Metal centre in salen-acridine dyad N2O2 ligand-metal complex modulates DNA binding and photocleavage efficiency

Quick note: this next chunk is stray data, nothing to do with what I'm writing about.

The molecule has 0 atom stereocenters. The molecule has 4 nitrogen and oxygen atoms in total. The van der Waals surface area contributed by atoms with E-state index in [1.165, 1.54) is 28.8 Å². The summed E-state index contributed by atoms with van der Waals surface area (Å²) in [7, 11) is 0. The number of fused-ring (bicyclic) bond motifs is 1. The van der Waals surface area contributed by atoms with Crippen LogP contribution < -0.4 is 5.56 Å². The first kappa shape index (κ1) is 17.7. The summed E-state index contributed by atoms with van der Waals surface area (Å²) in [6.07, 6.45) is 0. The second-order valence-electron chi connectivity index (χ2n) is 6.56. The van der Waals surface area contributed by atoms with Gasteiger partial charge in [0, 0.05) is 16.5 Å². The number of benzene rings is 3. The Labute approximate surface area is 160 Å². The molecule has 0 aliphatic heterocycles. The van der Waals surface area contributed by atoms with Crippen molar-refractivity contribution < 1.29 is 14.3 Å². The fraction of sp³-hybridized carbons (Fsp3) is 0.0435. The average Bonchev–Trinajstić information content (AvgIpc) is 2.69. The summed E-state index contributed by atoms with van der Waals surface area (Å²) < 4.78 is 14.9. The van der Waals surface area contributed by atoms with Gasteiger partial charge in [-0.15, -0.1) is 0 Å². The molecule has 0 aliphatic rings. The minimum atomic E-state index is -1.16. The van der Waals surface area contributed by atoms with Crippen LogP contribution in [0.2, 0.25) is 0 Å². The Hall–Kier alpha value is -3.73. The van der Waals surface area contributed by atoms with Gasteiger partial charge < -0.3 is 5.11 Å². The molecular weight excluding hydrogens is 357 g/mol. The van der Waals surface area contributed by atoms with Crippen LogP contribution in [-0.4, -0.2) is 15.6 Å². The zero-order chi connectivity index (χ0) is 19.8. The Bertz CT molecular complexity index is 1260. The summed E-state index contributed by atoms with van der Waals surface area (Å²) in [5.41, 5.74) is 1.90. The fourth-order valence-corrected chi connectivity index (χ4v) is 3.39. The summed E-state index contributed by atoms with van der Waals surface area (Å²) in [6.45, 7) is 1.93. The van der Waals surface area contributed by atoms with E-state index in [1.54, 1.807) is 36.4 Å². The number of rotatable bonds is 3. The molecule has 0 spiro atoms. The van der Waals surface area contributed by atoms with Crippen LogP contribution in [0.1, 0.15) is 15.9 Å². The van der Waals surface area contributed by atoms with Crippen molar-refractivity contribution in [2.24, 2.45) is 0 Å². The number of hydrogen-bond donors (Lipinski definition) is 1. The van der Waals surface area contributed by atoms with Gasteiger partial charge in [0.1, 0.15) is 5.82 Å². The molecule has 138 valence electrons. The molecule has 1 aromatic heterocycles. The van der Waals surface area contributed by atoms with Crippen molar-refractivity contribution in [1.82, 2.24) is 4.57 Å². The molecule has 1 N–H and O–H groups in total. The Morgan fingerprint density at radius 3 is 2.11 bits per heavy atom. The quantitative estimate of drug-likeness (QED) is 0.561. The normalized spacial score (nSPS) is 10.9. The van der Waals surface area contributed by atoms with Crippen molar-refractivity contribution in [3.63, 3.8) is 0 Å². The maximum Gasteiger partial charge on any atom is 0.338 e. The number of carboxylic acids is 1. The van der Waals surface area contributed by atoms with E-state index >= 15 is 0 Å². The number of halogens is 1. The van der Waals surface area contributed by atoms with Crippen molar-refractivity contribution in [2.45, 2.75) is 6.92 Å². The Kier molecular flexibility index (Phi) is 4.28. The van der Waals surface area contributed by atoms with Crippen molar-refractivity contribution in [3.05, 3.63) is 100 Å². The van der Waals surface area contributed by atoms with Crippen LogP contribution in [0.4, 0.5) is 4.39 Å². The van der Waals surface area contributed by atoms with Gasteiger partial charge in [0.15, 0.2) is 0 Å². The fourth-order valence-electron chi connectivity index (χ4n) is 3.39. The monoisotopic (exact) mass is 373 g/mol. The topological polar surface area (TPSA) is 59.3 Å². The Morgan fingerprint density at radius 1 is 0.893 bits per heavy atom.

Studies on the significance of metal centre on the activity of metal complexes was less reported. Herein, we reported the synthesis and structural characterisation of copper and zinc complexes containing Schiff-base type ligand, N, N’-Bis(salicylidene)-9-(3, 4-diaminophenyl) acridine (H2daasal). The single crystal X-diffraction analysis revealed that the structure of [Zn(daasal)] is monoclinic (space group P 1 21/n 1, unit cell parameters a = 10.6126(3) Å, b = 30.5317(10) Å, c = 11.0273(3) Å, α = 90°, β = 111.0380(10) Å, γ= 90°, V = 3334.90(17) Å3 and Z = 4) with dihedral angle of 74° across the salophen and acridine moiety. Electron spin resonance (ESR) spectroscopy studies suggest that [Zn(daasal)] is diamagnetic and [Cu(daasal)] is paramagnetic. ESR spectral analysis revealed that the monomeric form of [Cu(daasal)] is either square planar or square pyramidal. A detail spectroscopy analysis and viscosity studies indicate that [Cu(daasal)] is an efficient binder to CT DNA (~ 9 times) than that of [Zn(daasal)], with a slight preference on acridine unit rather than salen moiety. Molecular docking studies suggest that [Cu(daasal)] efficiently intercalate into DNA with higher free energy values than [Zn(daasal)] complexes. Photocleavage studies revealed that the [Cu(daasal)] cleaves plasmid pBR322 DNA effectively in the presence of a reducing agent. Mechanistic studies suggest that the superoxide anion radical (O2-•) forms as an intermediate and proceeds to produce hydroxyl radical (OH•) to induce DNA photoclevage. In summary, we demonstrated that changing the metal centre in an effective ligand may offer an attractive method to produce efficient DNA intercalators.